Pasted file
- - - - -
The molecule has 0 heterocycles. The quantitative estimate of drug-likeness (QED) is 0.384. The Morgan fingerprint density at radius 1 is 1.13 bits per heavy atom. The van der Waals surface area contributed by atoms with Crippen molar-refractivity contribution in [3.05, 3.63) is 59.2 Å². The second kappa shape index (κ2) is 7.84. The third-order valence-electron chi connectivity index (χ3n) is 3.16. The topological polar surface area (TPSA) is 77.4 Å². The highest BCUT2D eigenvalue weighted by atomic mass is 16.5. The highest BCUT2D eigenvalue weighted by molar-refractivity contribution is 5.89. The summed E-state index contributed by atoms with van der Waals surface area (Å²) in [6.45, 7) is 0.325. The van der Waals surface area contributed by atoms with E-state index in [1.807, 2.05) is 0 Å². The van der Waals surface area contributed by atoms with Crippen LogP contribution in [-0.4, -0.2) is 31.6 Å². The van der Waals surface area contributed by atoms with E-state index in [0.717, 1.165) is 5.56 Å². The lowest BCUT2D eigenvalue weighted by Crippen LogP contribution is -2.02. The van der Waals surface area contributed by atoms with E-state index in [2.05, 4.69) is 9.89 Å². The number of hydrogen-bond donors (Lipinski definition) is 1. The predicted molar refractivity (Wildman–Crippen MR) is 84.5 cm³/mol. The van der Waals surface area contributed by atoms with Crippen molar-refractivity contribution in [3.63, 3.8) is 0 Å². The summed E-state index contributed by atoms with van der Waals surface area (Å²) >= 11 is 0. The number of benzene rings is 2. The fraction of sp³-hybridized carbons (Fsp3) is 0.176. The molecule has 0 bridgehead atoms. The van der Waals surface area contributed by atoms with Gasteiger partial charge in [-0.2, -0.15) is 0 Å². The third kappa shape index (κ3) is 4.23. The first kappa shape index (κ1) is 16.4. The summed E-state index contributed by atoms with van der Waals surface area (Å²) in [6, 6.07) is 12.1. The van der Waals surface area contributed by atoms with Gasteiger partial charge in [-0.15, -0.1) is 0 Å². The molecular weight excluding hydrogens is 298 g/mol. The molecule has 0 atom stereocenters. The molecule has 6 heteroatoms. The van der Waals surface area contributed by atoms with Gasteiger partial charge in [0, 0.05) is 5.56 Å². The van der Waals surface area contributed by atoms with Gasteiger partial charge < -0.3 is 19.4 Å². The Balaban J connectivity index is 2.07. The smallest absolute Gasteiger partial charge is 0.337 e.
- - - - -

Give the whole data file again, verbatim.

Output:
The molecule has 0 heterocycles. The quantitative estimate of drug-likeness (QED) is 0.384. The Morgan fingerprint density at radius 1 is 1.13 bits per heavy atom. The van der Waals surface area contributed by atoms with Crippen molar-refractivity contribution in [3.05, 3.63) is 59.2 Å². The second kappa shape index (κ2) is 7.84. The third-order valence-electron chi connectivity index (χ3n) is 3.16. The topological polar surface area (TPSA) is 77.4 Å². The highest BCUT2D eigenvalue weighted by atomic mass is 16.5. The highest BCUT2D eigenvalue weighted by molar-refractivity contribution is 5.89. The summed E-state index contributed by atoms with van der Waals surface area (Å²) in [6.45, 7) is 0.325. The van der Waals surface area contributed by atoms with E-state index in [1.807, 2.05) is 0 Å². The van der Waals surface area contributed by atoms with Crippen LogP contribution in [-0.4, -0.2) is 31.6 Å². The van der Waals surface area contributed by atoms with E-state index in [0.717, 1.165) is 5.56 Å². The lowest BCUT2D eigenvalue weighted by Crippen LogP contribution is -2.02. The van der Waals surface area contributed by atoms with E-state index in [2.05, 4.69) is 9.89 Å². The number of hydrogen-bond donors (Lipinski definition) is 1. The predicted molar refractivity (Wildman–Crippen MR) is 84.5 cm³/mol. The van der Waals surface area contributed by atoms with Crippen molar-refractivity contribution in [3.63, 3.8) is 0 Å². The summed E-state index contributed by atoms with van der Waals surface area (Å²) >= 11 is 0. The number of benzene rings is 2. The fraction of sp³-hybridized carbons (Fsp3) is 0.176. The molecule has 0 bridgehead atoms. The van der Waals surface area contributed by atoms with Gasteiger partial charge in [-0.2, -0.15) is 0 Å². The third kappa shape index (κ3) is 4.23. The first kappa shape index (κ1) is 16.4. The summed E-state index contributed by atoms with van der Waals surface area (Å²) in [6, 6.07) is 12.1. The van der Waals surface area contributed by atoms with Gasteiger partial charge in [-0.15, -0.1) is 0 Å². The molecular weight excluding hydrogens is 298 g/mol. The molecule has 0 atom stereocenters. The molecule has 6 heteroatoms. The van der Waals surface area contributed by atoms with Gasteiger partial charge in [0, 0.05) is 5.56 Å². The van der Waals surface area contributed by atoms with Gasteiger partial charge < -0.3 is 19.4 Å². The Balaban J connectivity index is 2.07. The smallest absolute Gasteiger partial charge is 0.337 e.